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When buying online is not a good idea

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Although the Internet can be a wonderful thing, when it comes to finding a potential donor there are huge risks and disadvantages

You can purchase pretty much anything on the Internet nowadays – and that includes donor sperm, and even eggs. When we’re so used to picking up what we need online, this may seem like a modern, speedy solution for anyone longing for a baby, but just because you can buy sperm and eggs this way doesn’t mean it is advisable.

Buying sperm and eggs online

With donor eggs, there is a level of protection as you can’t just go off and buy eggs and use them yourself. You will still need to find a fertility clinic, and clinics tend not to encourage patients to go off buying eggs online but rather to use their own services where they know donors have been properly screened.

With sperm, however, it is often a very different story. There are now many websites offering donor sperm to purchase which people can use themselves at home, or offering to put people who want to get pregnant in touch with potential donors. Sometimes this can appear to be cheaper than using a clinic, and if all you have to do is click and pay, or click and choose, it may look like an attractive alternative to the more involved process of going to a fertility clinic

The risks of using the Internet

The first thing to make clear to anyone considering using the Internet to buy sperm is that unless you are using a reputable sperm bank, you really don’t know what you are getting. Is the donor fit and healthy? Is he fertile? Has his sperm been screened for hereditary diseases or for sexually transmitted infections? It’s easy for a potential donor to claim that they’ve had every test imaginable, but how do you know this is actually true?

Fertility clinics and sperm banks freeze sperm samples as it’s the only way of ensuring the sperm is free from infection. Donors are regularly checked so that any infections will have been picked up by the time the sperm would be ready to use. If you are using fresh sperm from a donor, you don’t have this guarantee.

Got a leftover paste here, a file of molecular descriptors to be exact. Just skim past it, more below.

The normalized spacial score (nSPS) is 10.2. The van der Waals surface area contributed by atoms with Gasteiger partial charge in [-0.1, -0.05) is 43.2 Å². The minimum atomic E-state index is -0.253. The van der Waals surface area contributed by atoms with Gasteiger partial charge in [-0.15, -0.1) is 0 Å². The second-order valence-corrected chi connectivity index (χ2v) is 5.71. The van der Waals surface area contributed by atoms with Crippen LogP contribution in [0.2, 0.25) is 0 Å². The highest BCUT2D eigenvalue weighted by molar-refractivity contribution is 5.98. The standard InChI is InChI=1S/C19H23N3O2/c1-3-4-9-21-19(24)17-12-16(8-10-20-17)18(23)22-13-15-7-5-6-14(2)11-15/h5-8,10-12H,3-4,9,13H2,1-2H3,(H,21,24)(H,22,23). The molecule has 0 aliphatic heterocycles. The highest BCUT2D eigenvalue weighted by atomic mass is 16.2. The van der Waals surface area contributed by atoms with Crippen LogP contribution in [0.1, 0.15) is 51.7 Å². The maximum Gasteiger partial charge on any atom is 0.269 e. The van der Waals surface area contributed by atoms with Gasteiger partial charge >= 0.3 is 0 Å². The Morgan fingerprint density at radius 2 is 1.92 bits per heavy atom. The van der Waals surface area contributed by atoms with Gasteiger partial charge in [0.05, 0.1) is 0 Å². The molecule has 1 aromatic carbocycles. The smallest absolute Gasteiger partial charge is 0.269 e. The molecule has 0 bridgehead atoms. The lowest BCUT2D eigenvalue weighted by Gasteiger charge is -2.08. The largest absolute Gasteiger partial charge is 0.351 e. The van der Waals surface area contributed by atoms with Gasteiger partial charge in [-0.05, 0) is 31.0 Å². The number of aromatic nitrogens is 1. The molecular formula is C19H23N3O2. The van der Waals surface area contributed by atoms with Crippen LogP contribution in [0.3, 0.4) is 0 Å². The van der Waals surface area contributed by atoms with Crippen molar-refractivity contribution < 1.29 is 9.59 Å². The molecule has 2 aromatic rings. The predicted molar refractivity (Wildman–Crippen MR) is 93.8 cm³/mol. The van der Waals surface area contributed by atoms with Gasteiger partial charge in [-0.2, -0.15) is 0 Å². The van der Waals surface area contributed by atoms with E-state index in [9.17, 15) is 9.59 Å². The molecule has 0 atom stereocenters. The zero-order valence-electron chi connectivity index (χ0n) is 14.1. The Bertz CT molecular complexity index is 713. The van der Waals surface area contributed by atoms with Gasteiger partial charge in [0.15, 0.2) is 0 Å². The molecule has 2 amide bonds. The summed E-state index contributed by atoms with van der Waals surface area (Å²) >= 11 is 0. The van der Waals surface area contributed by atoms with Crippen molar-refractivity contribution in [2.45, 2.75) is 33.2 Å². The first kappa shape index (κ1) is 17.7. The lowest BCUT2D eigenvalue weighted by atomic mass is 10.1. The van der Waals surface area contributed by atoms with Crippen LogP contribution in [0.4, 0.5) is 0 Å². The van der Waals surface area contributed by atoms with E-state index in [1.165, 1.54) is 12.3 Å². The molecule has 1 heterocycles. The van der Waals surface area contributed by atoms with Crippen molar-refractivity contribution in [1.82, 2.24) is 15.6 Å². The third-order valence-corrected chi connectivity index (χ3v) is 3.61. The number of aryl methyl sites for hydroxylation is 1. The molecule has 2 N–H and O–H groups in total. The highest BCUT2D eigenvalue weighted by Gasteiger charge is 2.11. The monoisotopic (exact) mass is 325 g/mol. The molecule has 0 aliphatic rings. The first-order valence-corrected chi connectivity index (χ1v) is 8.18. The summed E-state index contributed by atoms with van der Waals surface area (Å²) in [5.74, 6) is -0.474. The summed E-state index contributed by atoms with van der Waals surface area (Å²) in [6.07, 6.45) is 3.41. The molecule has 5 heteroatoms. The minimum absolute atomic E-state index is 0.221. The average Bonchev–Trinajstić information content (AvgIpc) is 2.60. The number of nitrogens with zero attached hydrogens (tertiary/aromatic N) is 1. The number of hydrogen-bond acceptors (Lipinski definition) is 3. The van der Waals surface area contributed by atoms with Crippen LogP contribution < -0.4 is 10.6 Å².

More and more websites are springing up now which allow you to search for a man who is willing to donate. You will be corresponding with the donor directly yourself, but it is important the aware of the risks as the world of these websites is often very murky.

The men who offer themselves as donors may donate to limitless numbers of women – so there is no cap on the number of children they can father

The men who offer themselves as donors may donate to limitless numbers of women – so there is no cap on the number of children they can father. In most of Europe, there are limits on the numbers of families any one donor can produce, but this is not the case for the donors who offer themselves up online.

Although some of these men claim to be altruistic donors, many ask for a fee for their services and there have been a number of reports of women being contacted by donors who suggest that “natural methods” of conception may be best to ensure a pregnancy results.

A reputable service

Fertility clinics and sperm banks go through a detailed and often lengthy process to check that their donors are suitable before they are accepted

Fertility clinics and sperm banks go through a detailed and often lengthy process to check that their donors are suitable before they are accepted. The majority of men, although fertile, will not have sufficiently good sperm to become a donor. Potential donors provide detailed medical histories and are carefully screened. The whole process can take many weeks or even months, and their sperm will not be released until the clinic or sperm bank is confident that everything is as it should be.

Although the Internet can be a wonderful thing, when it comes to finding a potential donor there are huge risks and disadvantages – and it is essential to bear this in mind when it comes to such an important matter as your future family.

Kate Brian
Writer and journalist

Kate Brian is a journalist, writer and author of four books on motherhood and fertility, including The Complete Guide to IVF. Kate started writing about the patient perspective on infertility after having IVF herself.
Currently, she contributes to various types of media as an expert on fertility and writes her own blog, where she gives all the latest news and views on fertility issues, as well as useful advice and links for anyone trying to have a baby.

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